John Nagle

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John Nagle

Hello John,

Thank you for the response. I should have specified, I am using the ts555cn, which according to STMicro has a rise time of 25 ns. Yesterday, I did just what you suggested and measured an actual rise time of 40 ns. I didn't think too much of the discrepancy at the time. Is this significant? Although, now that I read the data sheet again, it says 'trigger propagation delay is 100 ns" Is this what you meant? It (the ts555) is connected to the 12V power supply the whole time.

Now you gave me an idea, my power mosfet (the IRF 520) has a rise time of 23ns at 50V, but the number I quoted you above for the ts555 is into a 30pf load, where the input capacitance of the mosfet is 330 pf.

BTW, the microchip link you gave me above just timed out. I did not receive the pdf yet. Is there a part number you were referring me to? I will try the link again, but just in case, if you do not mind, perhaps I would have better results looking for the part number.

Oh, I am whacking the gate of the mosfet with 12 V from the ts555cn. I noticed that using 5V resulted in unacceptable heating as well. Experimenting showed that any voltage above about 7V resulted in significant less heating of the mosfet. I only wanted to have 2 voltage sources for my electronics, 12 V for the eventual SONAR, and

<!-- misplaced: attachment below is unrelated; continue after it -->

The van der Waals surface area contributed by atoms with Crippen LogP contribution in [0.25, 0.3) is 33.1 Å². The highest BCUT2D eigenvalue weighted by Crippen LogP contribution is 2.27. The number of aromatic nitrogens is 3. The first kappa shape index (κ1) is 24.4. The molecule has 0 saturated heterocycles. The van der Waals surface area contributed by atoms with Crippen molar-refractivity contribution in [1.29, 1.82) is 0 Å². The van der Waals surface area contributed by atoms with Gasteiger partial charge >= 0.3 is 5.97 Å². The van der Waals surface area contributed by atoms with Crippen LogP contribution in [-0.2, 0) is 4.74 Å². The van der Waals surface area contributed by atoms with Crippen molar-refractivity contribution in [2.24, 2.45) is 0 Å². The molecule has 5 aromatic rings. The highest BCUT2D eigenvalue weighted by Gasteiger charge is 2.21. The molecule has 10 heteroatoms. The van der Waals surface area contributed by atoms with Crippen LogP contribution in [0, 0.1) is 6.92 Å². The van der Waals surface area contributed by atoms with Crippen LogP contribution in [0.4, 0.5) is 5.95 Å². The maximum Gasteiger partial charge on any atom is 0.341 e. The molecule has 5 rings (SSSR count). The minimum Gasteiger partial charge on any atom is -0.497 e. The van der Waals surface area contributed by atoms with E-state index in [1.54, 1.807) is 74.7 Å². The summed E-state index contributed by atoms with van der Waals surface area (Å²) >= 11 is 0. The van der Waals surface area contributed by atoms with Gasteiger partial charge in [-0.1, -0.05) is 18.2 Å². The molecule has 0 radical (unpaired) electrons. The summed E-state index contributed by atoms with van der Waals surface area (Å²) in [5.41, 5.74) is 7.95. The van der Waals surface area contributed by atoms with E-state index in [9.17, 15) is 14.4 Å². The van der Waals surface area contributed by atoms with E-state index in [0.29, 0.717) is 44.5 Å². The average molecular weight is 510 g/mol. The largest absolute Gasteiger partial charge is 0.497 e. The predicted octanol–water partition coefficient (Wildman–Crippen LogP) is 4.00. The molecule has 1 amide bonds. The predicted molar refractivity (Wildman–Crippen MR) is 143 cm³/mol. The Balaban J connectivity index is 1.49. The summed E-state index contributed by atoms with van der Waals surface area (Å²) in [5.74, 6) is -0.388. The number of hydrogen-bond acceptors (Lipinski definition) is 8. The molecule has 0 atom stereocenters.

5V for the micro and other electronics. But that is still flexible.

I'm still stuck on this but I will try the link you gave me once I log off this forum to see what that's all about. Oh, and while I am at it, since I did not specify enough info in my first post. I am using the

20L15T Schottky diode b tween the drain and source of the mosfet. Do I really need something that hefty? They are expensive, but I didn't want to take any chance on blowing mosfets due to the inductive kickback.

Thank you again for the info,


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Since you have an AVR, you might want to replace the 555 with a pin(2) from the AVR. Depending on which AVR you have you may already have a couple of PWM counters on board. Even if you don't have the PWM counters you can build one easily enough with a timer interrupt.